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Mexico makes history, electing its first female president


For the first time since their country became a republic more than 200 years ago, Mexicans have elected a woman as president. NPR's Eyder Peralta chronicles the moment from Mexico City.

EYDER PERALTA, BYLINE: The day starts with the quotidian machinations of democracy.

UNIDENTIFIED PERSON #1: (Speaking Spanish).

PERALTA: Polling stations are set up at homes and at schools, sometimes, like in this small town of Izucar de Matamoros, in a tent in the middle of the street. The smile on Minerva Jortina Perez Carrera (ph), however, reveals this is no ordinary election.


PERALTA: "I don't even know how to tell you what I'm feeling," she says. Perez is 80 years old. It means she was born before women could vote. And today she had just cast a ballot for Claudia Sheinbaum, a 61-year-old woman engineer running for president. In the old days, she says, this was unimaginable.

PEREZ CARRERA: (Speaking Spanish).

UNIDENTIFIED PERSON #2: (Speaking Spanish).

PEREZ CARRERA: (Speaking Spanish).

PERALTA: "Thank God," she says, "things have changed. And thank God, she says, that, at her age, she gets to witness it.


PERALTA: We move from tiny town to tiny town. We see lines of men in cowboy hats, women in their finest shawls. And just as the sun rises to its highest point, we reach the town of San Nicolas Tolentino. And the reality of Mexico punches us in the gut - a funeral for Jorge Huerta Cabrera, a 31-year-old who was running for city council. But he was gunned down by rivals on Friday.

This is what these elections have been marked by here in Mexico.

UNIDENTIFIED GROUP #1: (Singing in Spanish).

PERALTA: More than 30 candidates this season alone - this election season alone have been assassinated. And so it's been an election full of historical firsts - the first woman president but also an election that has been marked by historical violence.

UNIDENTIFIED GROUP #1: (Singing in Spanish).

PERALTA: The procession moves past one of the voting stations and into the cemetery, Huerta's uncle, Margarito Guillermo Montezuma (ph), tells mourners, "this is reality in Mexico. Politics is a blood sport, and they want nothing to do with it."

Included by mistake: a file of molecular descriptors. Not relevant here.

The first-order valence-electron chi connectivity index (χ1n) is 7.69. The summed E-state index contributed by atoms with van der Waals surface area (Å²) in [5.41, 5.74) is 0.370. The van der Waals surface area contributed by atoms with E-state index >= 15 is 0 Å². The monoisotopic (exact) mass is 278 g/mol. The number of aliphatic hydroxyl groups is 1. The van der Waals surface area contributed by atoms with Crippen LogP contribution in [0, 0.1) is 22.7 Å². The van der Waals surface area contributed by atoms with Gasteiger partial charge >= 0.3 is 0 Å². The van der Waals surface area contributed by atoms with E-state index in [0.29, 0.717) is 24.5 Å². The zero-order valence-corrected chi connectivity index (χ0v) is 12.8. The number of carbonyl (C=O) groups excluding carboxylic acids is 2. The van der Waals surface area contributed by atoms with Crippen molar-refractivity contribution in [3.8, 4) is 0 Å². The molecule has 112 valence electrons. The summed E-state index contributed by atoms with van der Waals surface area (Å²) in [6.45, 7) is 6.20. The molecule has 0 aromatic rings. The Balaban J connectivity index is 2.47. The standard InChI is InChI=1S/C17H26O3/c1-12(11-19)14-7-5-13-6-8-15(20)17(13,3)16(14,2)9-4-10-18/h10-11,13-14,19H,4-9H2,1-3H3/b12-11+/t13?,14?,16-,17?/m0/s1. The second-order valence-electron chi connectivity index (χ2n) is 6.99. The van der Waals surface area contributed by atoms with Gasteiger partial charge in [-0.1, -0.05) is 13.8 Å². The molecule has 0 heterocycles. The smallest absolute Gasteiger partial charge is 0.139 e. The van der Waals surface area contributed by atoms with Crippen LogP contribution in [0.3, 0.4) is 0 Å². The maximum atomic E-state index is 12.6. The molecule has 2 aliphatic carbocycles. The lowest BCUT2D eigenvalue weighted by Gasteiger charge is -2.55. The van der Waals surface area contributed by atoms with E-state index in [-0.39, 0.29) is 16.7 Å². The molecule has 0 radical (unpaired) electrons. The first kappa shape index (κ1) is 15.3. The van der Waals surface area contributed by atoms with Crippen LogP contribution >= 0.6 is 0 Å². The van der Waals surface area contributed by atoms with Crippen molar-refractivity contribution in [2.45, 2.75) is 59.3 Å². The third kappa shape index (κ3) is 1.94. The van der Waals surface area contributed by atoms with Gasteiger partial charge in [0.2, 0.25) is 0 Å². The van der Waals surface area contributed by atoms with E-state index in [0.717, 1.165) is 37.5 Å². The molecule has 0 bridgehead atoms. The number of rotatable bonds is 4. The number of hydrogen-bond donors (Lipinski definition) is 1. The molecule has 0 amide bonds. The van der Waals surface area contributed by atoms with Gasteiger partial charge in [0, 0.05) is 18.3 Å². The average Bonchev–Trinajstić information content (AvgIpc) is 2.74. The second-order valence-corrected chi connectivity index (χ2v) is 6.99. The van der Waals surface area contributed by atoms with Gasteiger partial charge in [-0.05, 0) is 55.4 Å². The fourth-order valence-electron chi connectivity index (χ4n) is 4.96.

PERALTA: "We leave this to divine justice. God will give us what we deserve," he says.

UNIDENTIFIED PERSON #3: (Singing in Spanish).

PERALTA: Mexico is a country of contrast. Celebration follows death. A country full of machistas can elect a woman president. And just after a funeral, we arrive at Mexico City's main square to hear the news. Claudia Sheinbaum, the former mayor of Mexico City, the granddaughter of Jewish immigrants who fled the Holocaust in World War II, has just been elected president.

MARTA JELITA LOPEZ: (Speaking Spanish).

PERALTA: "Imagine," Marta Jelita Lopez (ph) says, "that a machista country would want a woman in the presidency. It's incredible."

LOPEZ: (Speaking Spanish).

PERALTA: "I dreamed about it," she says. "And now I am living it."


PERALTA: And just like that, Claudia Sheinbaum takes the stage.

UNIDENTIFIED GROUP #2: (Chanting in Spanish).


PERALTA: "I didn't get here alone," she says. "I got here with all of you women, with our heroines who gave us a country, with our ancestors, with our mothers, with our daughters and with our granddaughters."

UNIDENTIFIED PERSON #4: (Speaking Spanish).

PERALTA: Fireworks explode in the sky. Women all around me hug each other. They hug the Mexican flag, and a 200-year-old glass ceiling is shattered.


PERALTA: Eyder Peralta, NPR News, Mexico City.

(SOUNDBITE OF MUSIC) Transcript provided by NPR, Copyright NPR.

NPR transcripts are created on a rush deadline by an NPR contractor. This text may not be in its final form and may be updated or revised in the future. Accuracy and availability may vary. The authoritative record of NPR’s programming is the audio record.

Eyder Peralta is NPR's East Africa correspondent based in Nairobi, Kenya.
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